Lectionary passages for June 22, 2014. Jeremiah 20:7-13, Psalm 69: 7-18, Romans 6:1b-11, Matt. 10:24-39
Jeremiah is a role model, a man of God who does the right thing even when it hurts. In verses 1-19 (essential background to today's reading), one of the head priests, Pashhur, took exception to his prophecies and had Jeremiah put into stocks overnight, displayed like a criminal at a major city gate. As soon as Jeremiah is released, he renames Pashhur, calling him "terror all-around." Then Jeremiah resumes his unpopular work. Why keep going with the unpopular message, even throwing gas on the fire, knowing it won't be listened to and you will be hurt?
Our lectionary passage picks up here, with Jeremiah doing some introspection. He acknowledges that his work brings derision from others. Even his friends are watching him like vultures (v 10) and he wishes he hadn't been born (v 14 and following). He feels deceived/persuaded (NIV), and enticed (NRSV) by God into this difficult, no win job. He'd rather not have this work, but the message inside him has to get out..."within me there is something like a burning fire shut up in my bones, I am weary with holding it in, and I cannot."
Jeremiah's job is eating him alive, why does he stay the course? In the middle of his lament, we find a remarkable bit that helps to explain his perseverance. In verses 12-13, he acknowledges that God tests the righteous and looks into their hearts and minds. Jeremiah is at peace, because he is committed to God. Then he praises God for caring about the needy. I assume he includes himself as among the needy, but this certainly isn't only, or even primarily, about Jeremiah's situation. Jeremiah is always about the larger picture, the end goal.
Wow. In the midst of his turmoil, Jeremiah is able to do it all. He releases frustration by ranting about the unfairness, accepts his lot and commits to doing what he is called to do, he thinks about others, and he moves forward in the certain hope that God cares.
Few of us are ever as important as Jeremiah, but we have all faced situations where doing the right thing, or speaking up with what others don't want to hear, is excruciatingly hard. It is easier to be quiet when we fear we might be attacked for speaking. That quietness, however, can be damaging too-maybe not to ourselves personally, but to the community.
I heard a story on the radio this week about a woman in Sherwood Park who has a mom's work-out club in her garage. Some neighbours are protesting. While I'm not sure of all the details, bylaws, etc...one thing really stuck out to me. The woman said she was unaware of the concerns of her neighbours until city officials were involved. She said that no one approached her personally to talk about their concerns before she was reported. When she attended a "secret" meeting of neighbours (to which she had not been invited) she said she felt lynched there.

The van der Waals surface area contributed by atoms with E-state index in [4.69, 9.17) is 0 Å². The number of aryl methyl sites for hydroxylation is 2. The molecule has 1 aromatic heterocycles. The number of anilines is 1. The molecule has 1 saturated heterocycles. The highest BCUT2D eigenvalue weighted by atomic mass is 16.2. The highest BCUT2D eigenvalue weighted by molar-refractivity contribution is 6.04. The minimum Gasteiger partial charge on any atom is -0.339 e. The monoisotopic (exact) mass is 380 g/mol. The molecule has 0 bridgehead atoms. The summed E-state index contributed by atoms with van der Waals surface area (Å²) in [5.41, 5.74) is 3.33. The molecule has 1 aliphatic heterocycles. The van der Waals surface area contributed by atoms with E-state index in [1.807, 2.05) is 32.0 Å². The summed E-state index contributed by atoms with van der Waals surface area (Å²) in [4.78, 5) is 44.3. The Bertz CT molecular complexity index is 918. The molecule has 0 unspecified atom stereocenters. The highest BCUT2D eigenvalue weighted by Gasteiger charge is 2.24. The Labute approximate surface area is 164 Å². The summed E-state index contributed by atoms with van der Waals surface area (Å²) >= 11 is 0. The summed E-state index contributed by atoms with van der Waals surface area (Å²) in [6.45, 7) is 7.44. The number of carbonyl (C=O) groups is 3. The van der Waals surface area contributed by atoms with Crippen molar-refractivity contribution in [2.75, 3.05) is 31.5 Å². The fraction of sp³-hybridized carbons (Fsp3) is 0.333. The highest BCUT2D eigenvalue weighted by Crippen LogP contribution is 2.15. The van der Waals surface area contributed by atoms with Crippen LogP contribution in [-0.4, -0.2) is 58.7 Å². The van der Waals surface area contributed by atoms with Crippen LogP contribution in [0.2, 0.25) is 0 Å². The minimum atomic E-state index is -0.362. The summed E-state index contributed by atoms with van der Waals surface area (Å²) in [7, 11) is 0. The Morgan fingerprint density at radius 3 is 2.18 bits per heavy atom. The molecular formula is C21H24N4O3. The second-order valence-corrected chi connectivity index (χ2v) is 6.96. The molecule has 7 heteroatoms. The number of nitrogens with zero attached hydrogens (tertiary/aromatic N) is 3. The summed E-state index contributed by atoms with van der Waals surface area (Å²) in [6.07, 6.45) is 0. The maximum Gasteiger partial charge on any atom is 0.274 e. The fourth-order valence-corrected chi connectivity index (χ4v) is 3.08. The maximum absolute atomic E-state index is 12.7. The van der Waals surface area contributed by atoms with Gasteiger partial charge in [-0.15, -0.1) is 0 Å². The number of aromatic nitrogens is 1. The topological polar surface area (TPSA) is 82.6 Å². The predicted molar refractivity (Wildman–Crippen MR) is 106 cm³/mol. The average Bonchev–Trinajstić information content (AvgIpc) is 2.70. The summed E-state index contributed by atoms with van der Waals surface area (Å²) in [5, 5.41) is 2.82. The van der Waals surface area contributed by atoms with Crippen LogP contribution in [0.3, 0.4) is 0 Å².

That is sad. Not surprising, but sad. Concerns should have been brought personally as a first step. Perhaps misunderstandings could have been avoided. Instead, the quietness, the secret alliance gathering, and the anonymous reporting had created a huge issue, a media story, and likely all sorts of misinformation and misunderstandings flying around and causing major hurts instead of minor, more treatable, irritations.
Of course, a personal connection may not have worked. It would have felt risky for the person confronting this woman. But where do we put personal "safety" on the line to open conversation, share information, and engage well in community discernment?
Another example is that of David Suzuki. No matter what you might think of him personally, he has been an important contemporary prophet. He has consistently raised concerns about human treatment of the environment even in the face of derision.
How are each of us called to speak up to issues and difficulties in our own environments? Do we stay quiet even when there is fire in our bones?
Psalm 69 echoes Jeremiah's plight, but like Jeremiah, the Psalmist is still able to praise God. Romans 6 speaks of being so in tune with Christ that we die and rise with him-and Jesus certainly didn't hold back under threat! Matthew 10 approaches conflict with humility and fearlessness-a commendable combination!
These scriptures certainly encourage speaking up when it is needed, but the costs are clear. Most of us, maybe even all of us, are rightfully scared to be a Jeremiah-but if that is what we are called by God to do, we have to give up the wearying job of holding it in and speak up with the kind of humility and conviction Matthew talks about.
PS: I apologize for being slow to post Lectionary Reflectionary in the last few weeks. The June rush of kid's concerts, summer worship preparations, meetings, etc....has me scrambling a bit. I know I'm not alone with the feeling of longing for the slower pace of summer to arrive!